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Harriet Baker learned the hard way about Scientology's business of selling religion. When Baker, 73, lost her husband to cancer, a Scientologist turned up at her Los Angeles home peddling a $1,300 auditing package to cure her grief. Some $15,000 later, the Scientologists discovered that her house was debt free. They arranged a $45,000 mortgage, which they pressured her to tap for more auditing until Baker's children helped their mother snap out of her daze. Last June, Baker demanded a $27,000 refund for unused services, prompting two cult members to show up at her door unannounced with an E-meter to interrogate her. Baker never got the money and, financially strapped, was forced to sell her house in September.
Before Noah Lottick killed himself, he had paid more than $5,000 for church counseling. His behavior had also become strange. He once remarked to his parents that his Scientology mentors could actually read minds. When his father suffered a major heart attack, Noah insisted that it was purely psychosomatic. Five days before he jumped, Noah burst into his parents' home and demanded to know why they were spreading "false rumors" about him a delusion that finally prompted his father to call a psychiatrist.
It was too late. "From Noah's friends at Dianetics" read the card that accompanied a bouquet of flowers at Lottick's funeral. Yet no Scientology staff members bothered to show up. A week earlier, local church officials had given Lottick's parents a red-carpet tour of their center. A cult leader told Noah's parents that their son had been at the church just hours before he disappeared but the church denied this story as soon as the body was identified. True to form, the cult even haggled with the Lotticks over $3,000 their son had paid for services he never used, insisting that Noah had intended it as a "donation."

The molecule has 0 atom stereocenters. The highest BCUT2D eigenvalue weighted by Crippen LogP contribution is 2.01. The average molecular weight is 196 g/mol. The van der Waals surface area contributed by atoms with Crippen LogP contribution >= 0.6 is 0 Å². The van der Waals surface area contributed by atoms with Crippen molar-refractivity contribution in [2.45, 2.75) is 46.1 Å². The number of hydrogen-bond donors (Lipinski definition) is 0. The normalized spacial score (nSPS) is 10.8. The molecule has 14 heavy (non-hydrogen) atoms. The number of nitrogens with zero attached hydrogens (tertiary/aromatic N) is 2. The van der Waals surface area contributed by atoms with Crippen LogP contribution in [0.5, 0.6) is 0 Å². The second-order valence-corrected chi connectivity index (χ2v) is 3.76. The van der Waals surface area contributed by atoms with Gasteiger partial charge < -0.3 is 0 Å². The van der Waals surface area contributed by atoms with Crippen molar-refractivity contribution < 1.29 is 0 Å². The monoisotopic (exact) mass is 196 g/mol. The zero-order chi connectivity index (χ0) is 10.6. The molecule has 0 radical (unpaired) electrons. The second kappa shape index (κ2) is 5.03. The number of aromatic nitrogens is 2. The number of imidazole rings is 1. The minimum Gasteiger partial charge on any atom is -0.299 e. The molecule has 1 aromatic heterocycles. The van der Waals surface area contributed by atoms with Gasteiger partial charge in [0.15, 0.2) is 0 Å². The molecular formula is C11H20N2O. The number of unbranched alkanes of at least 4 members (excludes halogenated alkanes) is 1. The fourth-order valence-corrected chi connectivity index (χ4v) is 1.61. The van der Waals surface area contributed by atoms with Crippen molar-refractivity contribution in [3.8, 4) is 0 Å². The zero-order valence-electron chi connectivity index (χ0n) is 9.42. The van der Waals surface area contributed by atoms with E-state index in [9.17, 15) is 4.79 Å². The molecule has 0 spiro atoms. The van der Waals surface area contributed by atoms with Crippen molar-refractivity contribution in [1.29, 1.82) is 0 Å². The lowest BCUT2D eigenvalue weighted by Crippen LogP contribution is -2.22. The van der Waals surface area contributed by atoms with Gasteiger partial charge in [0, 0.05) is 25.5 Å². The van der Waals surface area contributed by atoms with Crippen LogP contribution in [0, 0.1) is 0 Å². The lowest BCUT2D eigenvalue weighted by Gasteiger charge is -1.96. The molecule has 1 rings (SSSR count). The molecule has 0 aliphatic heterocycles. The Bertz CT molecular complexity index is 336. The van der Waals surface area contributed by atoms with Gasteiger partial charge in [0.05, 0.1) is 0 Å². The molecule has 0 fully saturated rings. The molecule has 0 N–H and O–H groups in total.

The church has invented hundreds of goods and services for which members are urged to give "donations." Are you having trouble "moving swiftly up the Bridge" that is, advancing up the stepladder of enlightenment? Then you can have your case reviewed for a mere $1,250 "donation." Want to know "why a thetan hangs on to the physical universe?" Try 52 of Hubbard's tape-recorded speeches from 1952, titled "Ron's Philadelphia Doctorate Course Lectures," for $2,525. Next: nine other series of the same sort. For the collector, gold-and-leather-bound editions of 22 of Hubbard's books (and bookends) on subjects ranging from Scientology ethics to radiation can be had for just $1,900.
To gain influence and lure richer, more sophisticated followers, Scientology has lately resorted to a wide array of front groups and financial scams. Among them: